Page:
Regulated firms are subject to the Financial Conduct Authority (FCA) regime, and treating customers fairly and within the FCA framework is a given. While credit businesses will always adhere to the FCA regulations, their SME clients do not have the same overarching regime governing their every response, writes Wright Hassall partner Gemma Carson

Customers of credit businesses, whether commercial or consumer, will experience times when they will receive complaints about the services or goods they have provided.

Some might view a complaint as an unjustified attack on their hard work, or believe it to be a tactic to avoid or delay payment. Human nature ensures some will take the complaint personally.

But customers should remember that responding without due consideration could cause more harm than good.

Knee-jerk reactions

So often we see people react and fire off an angry email or argue their case on the phone, but that could spell disaster and prove expensive for the business.

When emotions are running high it is easy to get embroiled in a heated discussion as to the rights and wrongs, mistakes and failures, or actions and inactions of one party or another. Things can quickly escalate and problems arise when parties decide to take certain steps in the heat of the moment, without consideration given to the terms originally agreed when the commercial relationship was entered into.

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A knee-jerk reaction will only offer inconvenience and regret and there is plenty that can be done to avoid making the situation worse. Initially, we advise businesses to consider the content of the complaint fully; make no commitments and make no threats.

If you are feeling outraged and feel the need to respond aggressively, it is best to ‘mantelpiece’ your response. Write out everything you want to say in an email, but then put it on your virtual mantelpiece to consider, without sending.

Once you have calmed down, return to the draft and decide whether it makes sense to send your angry response. E-mails written in the heat of the moment have a nasty habit of biting back when a complaint turns into a dispute.

It is important to check whether a service agreement and/or a contract exists between the parties. Read any agreements carefully and check what they actually say.

With an agreement in place, you may be able to respond to the complaint by pointing out relevant contractual terms which may help manage the situation.

Do something

It is important to be proactive when dealing with a complaint. Ignoring a glitch and hoping it will go away will not work.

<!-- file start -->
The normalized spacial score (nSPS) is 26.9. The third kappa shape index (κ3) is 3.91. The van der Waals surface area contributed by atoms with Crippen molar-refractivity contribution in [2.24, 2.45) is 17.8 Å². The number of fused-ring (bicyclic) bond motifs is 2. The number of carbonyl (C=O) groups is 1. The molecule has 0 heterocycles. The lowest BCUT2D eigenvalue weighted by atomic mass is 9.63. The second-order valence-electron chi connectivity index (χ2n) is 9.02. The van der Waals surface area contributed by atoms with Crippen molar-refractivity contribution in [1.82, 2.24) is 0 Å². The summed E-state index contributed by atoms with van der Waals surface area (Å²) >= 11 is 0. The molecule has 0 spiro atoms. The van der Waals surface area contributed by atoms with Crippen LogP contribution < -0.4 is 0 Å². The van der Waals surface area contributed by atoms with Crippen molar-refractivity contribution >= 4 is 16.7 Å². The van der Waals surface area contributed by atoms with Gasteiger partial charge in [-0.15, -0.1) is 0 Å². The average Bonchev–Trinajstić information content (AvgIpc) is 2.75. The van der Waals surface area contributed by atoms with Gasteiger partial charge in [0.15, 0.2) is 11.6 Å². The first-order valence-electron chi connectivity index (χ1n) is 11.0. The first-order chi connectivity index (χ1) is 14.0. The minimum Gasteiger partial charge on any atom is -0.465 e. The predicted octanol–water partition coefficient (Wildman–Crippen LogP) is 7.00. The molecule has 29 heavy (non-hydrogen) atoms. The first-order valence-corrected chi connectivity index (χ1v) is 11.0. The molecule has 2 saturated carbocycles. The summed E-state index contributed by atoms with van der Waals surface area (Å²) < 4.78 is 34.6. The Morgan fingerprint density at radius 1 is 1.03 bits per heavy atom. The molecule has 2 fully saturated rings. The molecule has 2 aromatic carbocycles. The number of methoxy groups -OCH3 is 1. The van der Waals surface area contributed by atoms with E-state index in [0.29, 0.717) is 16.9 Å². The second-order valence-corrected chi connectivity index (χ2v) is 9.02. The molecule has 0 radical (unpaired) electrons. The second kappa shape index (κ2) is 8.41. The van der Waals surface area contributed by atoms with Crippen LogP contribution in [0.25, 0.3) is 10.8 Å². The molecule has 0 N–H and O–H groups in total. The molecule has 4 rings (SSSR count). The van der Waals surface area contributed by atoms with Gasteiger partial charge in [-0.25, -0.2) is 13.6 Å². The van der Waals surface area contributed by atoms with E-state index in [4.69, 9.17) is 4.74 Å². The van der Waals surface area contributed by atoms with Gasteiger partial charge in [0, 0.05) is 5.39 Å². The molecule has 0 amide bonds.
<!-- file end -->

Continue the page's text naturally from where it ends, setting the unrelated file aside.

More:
If you take steps to deal with a complaint when it first happens, you can often prevent it developing into a major problem before positions become entrenched. Face-to-face meetings can often help air issues before they escalate.

If it feels serious, we advise businesses to ensure they retain all relevant information relating to the complaint. They should keep documents, correspondence, any products or specimen products from the same batch, and/or carry out and document any inspections of equipment or machinery.

Where a dispute cannot be resolved easily, early intervention can prove very effective, using more collaborative methods of dispute resolution. These include mediation, conciliation and negotiation, as opposed to the traditional adjudicated court proceedings or arbitration. Early intervention options can offer significant benefits such as speed, reduced costs, flexibility and preserved working or commercial relationships.

Professional help

Seeking legal advice early on does not necessarily mean a serious legal dispute has arisen.

Dispute resolution advice is very effective when delivered as an issue first emerges. Lawyers do not need to necessarily take an active role, but can offer legal guidance focused on strategy and resolving complaint situations by diffusing potential disputes, while preserving the commercial position for the future.

The most important legal factor to remember is that making a rash statement, or taking a knee-jerk decision to stop providing services or products, may cause a serious breach of contract. In simple terms, a breach of contract can entitle the party affected by it to terminate the contract and bring legal proceedings against the business for damages. This will result in a time and money drain to clients’

This will result in a time and money drain to clients’ businesses, and should be avoided at all costs.

As a last resort, where parties have become so embroiled that legal proceedings are threatened and seem the only option, choose to work with experienced lawyers, well versed in commercial disputes who demonstrate commitment to early, pragmatic, commercial and cost-effective resolution.